Flight 'Arrival' Defined for EU Compensation

     (CN) - The opening of at least one plane door may indicate flight arrival time, Europe's highest court ruled Thursday, weighing in on a case where passengers seek compensation for late arrivals.
     The European Court of Justice has tackled the issue of paying off passengers for delayed flights numerous times since 2009, when the court affirmed that airlines are on the hook for delays of more than three hours.
     Since then, air carriers have been fighting several aspects of the EU traveler's bill of rights, including stiff penalties for cancelations caused by strikes and volcanoes.
     On Thursday, the Luxembourg-based high court again clarified the law, this time defining what constitutes an arrival.
     In this case, a Germanwings flight from Salzburg to Cologne-Bonn took off more than three hours and 10 minutes late, made up some time in the air, and touched down just two hours and 58 minutes late.
     By the time the plane parked at the gate, however, the flight was three hours and three minutes late. One passenger who filed suit said the delay required nearly $325 in compensation - despite the fact that the basic, round-trip fare on Germanwings between Salzburg and Cologne-Bonn currently runs just under $130.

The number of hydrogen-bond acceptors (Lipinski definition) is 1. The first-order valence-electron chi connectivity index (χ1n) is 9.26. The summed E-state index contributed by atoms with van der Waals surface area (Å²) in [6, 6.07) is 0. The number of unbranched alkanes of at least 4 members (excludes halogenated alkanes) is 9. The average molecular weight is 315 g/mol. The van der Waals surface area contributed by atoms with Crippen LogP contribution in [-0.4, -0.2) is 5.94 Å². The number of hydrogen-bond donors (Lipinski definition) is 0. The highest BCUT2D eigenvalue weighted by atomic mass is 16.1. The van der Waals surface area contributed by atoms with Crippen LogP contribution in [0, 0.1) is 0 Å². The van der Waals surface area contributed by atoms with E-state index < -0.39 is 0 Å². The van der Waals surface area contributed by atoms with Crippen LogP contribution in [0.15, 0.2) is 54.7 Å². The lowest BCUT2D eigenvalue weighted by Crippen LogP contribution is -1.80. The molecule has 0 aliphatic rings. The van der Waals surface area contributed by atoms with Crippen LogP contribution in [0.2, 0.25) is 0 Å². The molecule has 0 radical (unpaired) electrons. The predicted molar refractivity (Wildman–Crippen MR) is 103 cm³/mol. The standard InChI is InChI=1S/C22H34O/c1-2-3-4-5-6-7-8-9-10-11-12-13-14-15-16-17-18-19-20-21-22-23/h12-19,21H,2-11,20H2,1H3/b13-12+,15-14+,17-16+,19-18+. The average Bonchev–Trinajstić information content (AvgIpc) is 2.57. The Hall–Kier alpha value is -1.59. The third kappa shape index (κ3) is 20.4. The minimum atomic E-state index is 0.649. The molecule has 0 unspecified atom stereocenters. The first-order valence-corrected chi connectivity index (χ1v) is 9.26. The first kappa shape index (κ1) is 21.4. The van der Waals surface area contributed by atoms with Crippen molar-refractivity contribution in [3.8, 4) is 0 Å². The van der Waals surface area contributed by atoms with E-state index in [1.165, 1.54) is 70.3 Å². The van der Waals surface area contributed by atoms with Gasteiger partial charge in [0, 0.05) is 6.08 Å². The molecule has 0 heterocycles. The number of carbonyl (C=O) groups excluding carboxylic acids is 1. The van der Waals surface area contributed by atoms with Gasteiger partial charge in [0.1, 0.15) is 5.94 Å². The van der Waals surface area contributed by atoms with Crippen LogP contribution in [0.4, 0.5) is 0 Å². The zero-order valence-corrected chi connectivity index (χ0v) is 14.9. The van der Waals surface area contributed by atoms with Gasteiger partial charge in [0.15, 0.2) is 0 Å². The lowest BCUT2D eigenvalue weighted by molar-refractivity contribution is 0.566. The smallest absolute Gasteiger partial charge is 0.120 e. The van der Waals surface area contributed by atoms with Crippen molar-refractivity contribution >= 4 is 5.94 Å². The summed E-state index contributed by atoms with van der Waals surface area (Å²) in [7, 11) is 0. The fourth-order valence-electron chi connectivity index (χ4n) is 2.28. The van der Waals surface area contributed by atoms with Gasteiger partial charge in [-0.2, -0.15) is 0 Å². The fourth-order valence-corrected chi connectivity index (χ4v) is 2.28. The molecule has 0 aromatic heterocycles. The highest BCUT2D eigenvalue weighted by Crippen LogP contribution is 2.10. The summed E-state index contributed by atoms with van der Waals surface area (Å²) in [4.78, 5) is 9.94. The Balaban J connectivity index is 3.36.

Despite the airline's argument, the high court agreed that a flight in the EU has only officially arrived when at least one door is open and the passengers could conceivably disembark.
     "During a flight, passengers remain confined in an enclosed space, under the instructions and control of the air carrier in which, for technical and safety reasons, their possibilities of communicating with the outside world are considerably restricted," the four-page ruling states. "In such circumstances, passengers are unable to carry on, without interruption, their personal, domestic, social or business activities. It is only once the flight has ended that they are able to resume their normal activities."
      The court continued: "Although such inconveniences must be regarded as unavoidable as long as a flight does not exceed the scheduled duration, the same is not true if there is a delay, since the time by which the scheduled duration of the flight has been exceeded, represents 'lost time' in the light of the fact that the passengers concerned cannot use it to achieve the objectives which led them to go at the desired time to the destinations of their choice."
     Noting that its definition of arrival differs from EU regulations and International Air Transport Association notions of "gate-to-gate" flight times, the court said those rules apply to air navigation and slot allotment and not to passenger comfort.
     "The definitions that they give cannot be regarded as relevant for the interpretation of corresponding terms in the context of EU travel law, which is aimed exclusively at conferring minimum rights on passengers who are subject to various inconveniences because they are denied boarding against their will or have their flights cancelled or delayed," the court concluded.